I was fortunate enough to have been asked to judge packaging for brands at Tastings.com/ Beverage Testing Institute last week. What a wonderful experience to be able to see so many aspiring brands submit their outer shell for review, ratings and comments.
My one major takeaway was, as my 12 year old would say: WTF! What the fudge are some of the brands thinking with the colors, writing, size, and brand message.
I am going to share with you some takeaways from the experience and hope that if you and your brand are somewhere in the production phase, please, please print out this article and give it to your product designer.
Make sure your bottle fits within the confines of the use. I know that everyone is an artist and it is critical to stand out on a shelf or back bar but that is not always the smart idea. Tall bottles don’t always fit on shelving within off premise retailers. Wide bottom bottles take up two SKU spots.
I judged a tall bottle that was a bottom shelf vodka! Tall bottles do not have room on the bottom shelf and therefor the retailer will pass on the product. This product will need to be placed on the top shelf and that will cause brand confusion as it is a $19.99 (1.75) Vodka on the top shelf next to $39.99 vodka. Big fail.
Lesson: Make packaging that works for your intended target, not a starving artist craving or your brand designer.
Like it or not, there is some historical precedent to package color and label design. I judged vodka that was in a blue frosted bottle. Blue frosted bottles to me, and the purchasing public, lend themselves to rum, spiced rum or cordial. Vodka that is in a blue bottle on the shelf will die a slow death there, as consumers will feel it is rum that has strayed from home.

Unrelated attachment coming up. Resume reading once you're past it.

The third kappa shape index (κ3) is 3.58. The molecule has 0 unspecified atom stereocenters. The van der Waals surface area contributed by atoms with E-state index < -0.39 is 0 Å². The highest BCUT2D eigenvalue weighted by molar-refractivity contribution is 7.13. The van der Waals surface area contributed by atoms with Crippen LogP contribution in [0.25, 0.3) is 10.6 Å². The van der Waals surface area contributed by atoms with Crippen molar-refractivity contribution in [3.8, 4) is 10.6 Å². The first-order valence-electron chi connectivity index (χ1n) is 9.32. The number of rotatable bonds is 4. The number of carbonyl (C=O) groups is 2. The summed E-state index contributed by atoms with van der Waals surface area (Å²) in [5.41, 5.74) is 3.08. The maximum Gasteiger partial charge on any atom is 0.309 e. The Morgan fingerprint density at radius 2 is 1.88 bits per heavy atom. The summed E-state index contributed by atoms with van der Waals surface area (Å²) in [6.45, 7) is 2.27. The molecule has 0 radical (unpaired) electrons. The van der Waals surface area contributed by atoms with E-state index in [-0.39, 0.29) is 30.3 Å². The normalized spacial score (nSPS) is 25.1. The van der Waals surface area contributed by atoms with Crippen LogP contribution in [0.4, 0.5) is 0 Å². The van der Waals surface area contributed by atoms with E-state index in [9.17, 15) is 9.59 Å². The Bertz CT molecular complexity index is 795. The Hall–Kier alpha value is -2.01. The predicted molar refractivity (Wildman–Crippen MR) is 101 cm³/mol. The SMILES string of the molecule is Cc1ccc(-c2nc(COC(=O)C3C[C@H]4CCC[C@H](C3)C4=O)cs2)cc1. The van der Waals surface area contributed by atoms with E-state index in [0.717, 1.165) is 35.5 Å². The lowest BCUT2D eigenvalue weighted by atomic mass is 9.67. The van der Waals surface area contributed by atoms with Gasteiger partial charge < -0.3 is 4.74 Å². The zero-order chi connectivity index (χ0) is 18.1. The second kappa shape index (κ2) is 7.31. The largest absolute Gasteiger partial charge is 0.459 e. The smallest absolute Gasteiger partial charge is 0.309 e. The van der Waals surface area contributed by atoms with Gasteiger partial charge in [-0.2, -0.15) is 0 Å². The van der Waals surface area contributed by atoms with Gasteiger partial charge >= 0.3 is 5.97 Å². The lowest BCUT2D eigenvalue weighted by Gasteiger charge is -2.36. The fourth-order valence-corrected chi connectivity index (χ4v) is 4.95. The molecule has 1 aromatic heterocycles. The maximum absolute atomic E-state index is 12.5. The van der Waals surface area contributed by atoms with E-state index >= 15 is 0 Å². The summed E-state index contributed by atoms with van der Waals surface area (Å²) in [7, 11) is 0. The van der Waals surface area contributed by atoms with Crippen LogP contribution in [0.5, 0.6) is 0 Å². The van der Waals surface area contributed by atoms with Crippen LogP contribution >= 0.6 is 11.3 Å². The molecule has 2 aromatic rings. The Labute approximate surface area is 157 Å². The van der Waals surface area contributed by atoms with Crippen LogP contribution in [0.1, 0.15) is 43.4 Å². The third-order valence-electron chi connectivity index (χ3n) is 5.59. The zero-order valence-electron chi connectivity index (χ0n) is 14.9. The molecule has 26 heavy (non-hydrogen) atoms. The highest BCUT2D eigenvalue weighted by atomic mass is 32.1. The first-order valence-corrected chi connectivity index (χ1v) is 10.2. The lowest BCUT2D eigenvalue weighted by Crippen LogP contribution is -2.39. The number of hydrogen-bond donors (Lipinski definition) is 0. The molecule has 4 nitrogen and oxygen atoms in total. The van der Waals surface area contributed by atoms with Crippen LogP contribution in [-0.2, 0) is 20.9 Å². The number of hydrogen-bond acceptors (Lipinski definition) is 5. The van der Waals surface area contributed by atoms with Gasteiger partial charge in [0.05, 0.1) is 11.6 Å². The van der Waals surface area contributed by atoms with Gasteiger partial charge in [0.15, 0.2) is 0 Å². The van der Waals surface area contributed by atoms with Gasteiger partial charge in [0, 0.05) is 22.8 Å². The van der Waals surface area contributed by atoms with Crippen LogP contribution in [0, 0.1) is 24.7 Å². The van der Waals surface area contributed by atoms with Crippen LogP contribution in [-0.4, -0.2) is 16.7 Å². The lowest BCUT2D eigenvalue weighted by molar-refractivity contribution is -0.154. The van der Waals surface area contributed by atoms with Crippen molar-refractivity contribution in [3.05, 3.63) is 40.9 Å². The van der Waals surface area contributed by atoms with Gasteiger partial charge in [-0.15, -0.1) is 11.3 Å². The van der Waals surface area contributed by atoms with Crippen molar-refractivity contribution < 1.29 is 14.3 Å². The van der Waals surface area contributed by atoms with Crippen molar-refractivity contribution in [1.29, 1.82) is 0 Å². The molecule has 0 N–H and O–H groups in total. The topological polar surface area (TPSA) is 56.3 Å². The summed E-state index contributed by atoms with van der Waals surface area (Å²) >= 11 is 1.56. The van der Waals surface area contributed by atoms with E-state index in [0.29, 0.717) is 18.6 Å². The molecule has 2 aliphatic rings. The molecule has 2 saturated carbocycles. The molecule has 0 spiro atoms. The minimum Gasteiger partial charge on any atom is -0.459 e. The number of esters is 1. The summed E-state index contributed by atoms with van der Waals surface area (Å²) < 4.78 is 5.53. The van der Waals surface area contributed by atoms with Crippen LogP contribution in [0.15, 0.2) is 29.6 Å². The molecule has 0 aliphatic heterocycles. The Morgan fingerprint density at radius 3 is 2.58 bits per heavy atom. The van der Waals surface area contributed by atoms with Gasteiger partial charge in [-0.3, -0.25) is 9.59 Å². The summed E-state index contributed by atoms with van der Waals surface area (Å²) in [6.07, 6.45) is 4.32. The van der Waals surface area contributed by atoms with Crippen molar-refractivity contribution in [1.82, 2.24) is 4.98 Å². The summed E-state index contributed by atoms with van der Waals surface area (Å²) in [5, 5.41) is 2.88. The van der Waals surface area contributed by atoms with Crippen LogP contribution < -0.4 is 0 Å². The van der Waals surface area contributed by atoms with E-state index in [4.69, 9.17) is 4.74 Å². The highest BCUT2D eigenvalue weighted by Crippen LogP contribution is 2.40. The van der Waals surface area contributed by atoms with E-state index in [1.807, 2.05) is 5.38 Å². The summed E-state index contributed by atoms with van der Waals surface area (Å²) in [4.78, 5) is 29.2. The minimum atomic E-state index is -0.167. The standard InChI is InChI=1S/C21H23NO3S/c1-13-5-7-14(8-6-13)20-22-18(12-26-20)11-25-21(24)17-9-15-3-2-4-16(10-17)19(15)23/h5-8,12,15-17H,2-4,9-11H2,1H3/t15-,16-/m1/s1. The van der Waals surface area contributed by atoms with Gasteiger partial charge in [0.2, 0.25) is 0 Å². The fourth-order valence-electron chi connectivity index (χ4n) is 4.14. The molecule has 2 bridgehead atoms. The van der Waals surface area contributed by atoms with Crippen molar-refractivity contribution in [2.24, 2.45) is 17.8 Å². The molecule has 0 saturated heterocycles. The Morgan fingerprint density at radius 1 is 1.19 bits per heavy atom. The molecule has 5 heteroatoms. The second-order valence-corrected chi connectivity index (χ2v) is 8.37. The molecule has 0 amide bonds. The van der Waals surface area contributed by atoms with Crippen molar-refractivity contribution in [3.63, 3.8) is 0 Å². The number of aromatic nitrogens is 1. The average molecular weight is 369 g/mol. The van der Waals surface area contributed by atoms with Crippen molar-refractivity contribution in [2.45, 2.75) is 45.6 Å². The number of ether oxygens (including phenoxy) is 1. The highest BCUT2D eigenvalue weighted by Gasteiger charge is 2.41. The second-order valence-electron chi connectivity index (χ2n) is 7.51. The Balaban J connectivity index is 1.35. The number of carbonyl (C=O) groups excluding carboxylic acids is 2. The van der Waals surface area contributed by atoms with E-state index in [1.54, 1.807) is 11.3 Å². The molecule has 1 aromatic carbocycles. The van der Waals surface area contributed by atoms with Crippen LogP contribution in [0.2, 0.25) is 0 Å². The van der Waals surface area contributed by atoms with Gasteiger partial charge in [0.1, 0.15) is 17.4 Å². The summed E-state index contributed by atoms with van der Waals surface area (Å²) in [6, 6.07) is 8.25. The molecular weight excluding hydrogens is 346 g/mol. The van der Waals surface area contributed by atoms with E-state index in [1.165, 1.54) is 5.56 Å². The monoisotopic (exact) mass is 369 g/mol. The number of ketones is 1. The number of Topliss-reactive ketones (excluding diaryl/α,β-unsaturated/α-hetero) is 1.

With the momentum of craft spirits the labels have gotten so much cooler, sharper. and more irreverent. All the spirit categories are so crowded that often the label is the only thing that will get a purchasers attention.
Black on black does not work! Still worse is black on black in a dark rum bottle. You are openly communicating that you don’t care what the purchasing public thinks or hears.
The label should not look like a screen shot of CNBC during a stock rally with all the scrolls to the left, right and bottom. Simple, clean, and proper communication will win the wallet battle.
Lesson: Design your color, label and text as though you are the brand buyer and not the brand designer/ owner. You will always come back to the simple phrase, “KISS”, keep it simple stupid! The top selling vodka, Absolut, has one simple word. That is it. Heck, some of the older Orin Swift wines, don’t even have words at all!
With the strength of the craft movement and new wineries vying for attention at every store, restaurant, bar and club it is important to know that consumers purchase VISUALLY. The decision process is under 20 seconds within a small wine/ liquor store. In that 20 seconds you need to communicate value, quality, uniqueness, and style. If the purchaser cannot discern this quickly and easily your brand will be dead.
The winners from yesterday were chosen by label, size, shape, clarity of text, and ease in brand message. When you and your team at the winery, brewery, and distillery sit and design your bottle and label, think of the purchaser and not your inner Picasso!